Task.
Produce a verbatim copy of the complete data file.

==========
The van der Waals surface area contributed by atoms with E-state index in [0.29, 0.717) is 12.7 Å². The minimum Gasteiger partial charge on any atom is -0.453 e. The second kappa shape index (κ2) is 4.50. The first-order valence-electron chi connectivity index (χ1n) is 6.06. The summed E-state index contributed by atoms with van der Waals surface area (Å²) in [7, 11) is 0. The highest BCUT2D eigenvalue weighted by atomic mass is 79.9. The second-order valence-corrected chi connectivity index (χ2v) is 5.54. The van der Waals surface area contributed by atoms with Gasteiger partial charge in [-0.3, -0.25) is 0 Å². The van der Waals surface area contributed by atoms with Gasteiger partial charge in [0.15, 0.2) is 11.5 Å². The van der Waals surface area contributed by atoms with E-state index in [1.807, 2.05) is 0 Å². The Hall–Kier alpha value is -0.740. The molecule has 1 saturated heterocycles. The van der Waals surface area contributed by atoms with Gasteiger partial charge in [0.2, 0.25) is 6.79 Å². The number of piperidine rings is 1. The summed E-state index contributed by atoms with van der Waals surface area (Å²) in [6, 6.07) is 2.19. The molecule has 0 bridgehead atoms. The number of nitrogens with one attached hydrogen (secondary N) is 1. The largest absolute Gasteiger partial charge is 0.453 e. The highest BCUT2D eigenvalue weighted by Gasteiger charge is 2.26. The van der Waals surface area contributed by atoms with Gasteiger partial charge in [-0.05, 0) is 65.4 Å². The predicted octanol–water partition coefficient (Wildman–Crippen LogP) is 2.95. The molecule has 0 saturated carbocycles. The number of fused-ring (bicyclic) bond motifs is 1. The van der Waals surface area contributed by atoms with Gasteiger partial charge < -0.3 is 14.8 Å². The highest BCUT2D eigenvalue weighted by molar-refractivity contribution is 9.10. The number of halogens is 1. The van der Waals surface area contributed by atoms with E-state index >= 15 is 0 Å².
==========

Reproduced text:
The van der Waals surface area contributed by atoms with E-state index in [0.29, 0.717) is 12.7 Å². The minimum Gasteiger partial charge on any atom is -0.453 e. The second kappa shape index (κ2) is 4.50. The first-order valence-electron chi connectivity index (χ1n) is 6.06. The summed E-state index contributed by atoms with van der Waals surface area (Å²) in [7, 11) is 0. The highest BCUT2D eigenvalue weighted by atomic mass is 79.9. The second-order valence-corrected chi connectivity index (χ2v) is 5.54. The van der Waals surface area contributed by atoms with Gasteiger partial charge in [-0.3, -0.25) is 0 Å². The van der Waals surface area contributed by atoms with Gasteiger partial charge in [0.15, 0.2) is 11.5 Å². The van der Waals surface area contributed by atoms with E-state index in [1.807, 2.05) is 0 Å². The Hall–Kier alpha value is -0.740. The molecule has 1 saturated heterocycles. The van der Waals surface area contributed by atoms with Gasteiger partial charge in [0.2, 0.25) is 6.79 Å². The number of piperidine rings is 1. The summed E-state index contributed by atoms with van der Waals surface area (Å²) in [6, 6.07) is 2.19. The molecule has 0 bridgehead atoms. The number of nitrogens with one attached hydrogen (secondary N) is 1. The largest absolute Gasteiger partial charge is 0.453 e. The highest BCUT2D eigenvalue weighted by Gasteiger charge is 2.26. The van der Waals surface area contributed by atoms with Gasteiger partial charge in [-0.05, 0) is 65.4 Å². The predicted octanol–water partition coefficient (Wildman–Crippen LogP) is 2.95. The molecule has 0 saturated carbocycles. The number of fused-ring (bicyclic) bond motifs is 1. The van der Waals surface area contributed by atoms with Gasteiger partial charge < -0.3 is 14.8 Å². The highest BCUT2D eigenvalue weighted by molar-refractivity contribution is 9.10. The number of halogens is 1. The van der Waals surface area contributed by atoms with E-state index >= 15 is 0 Å².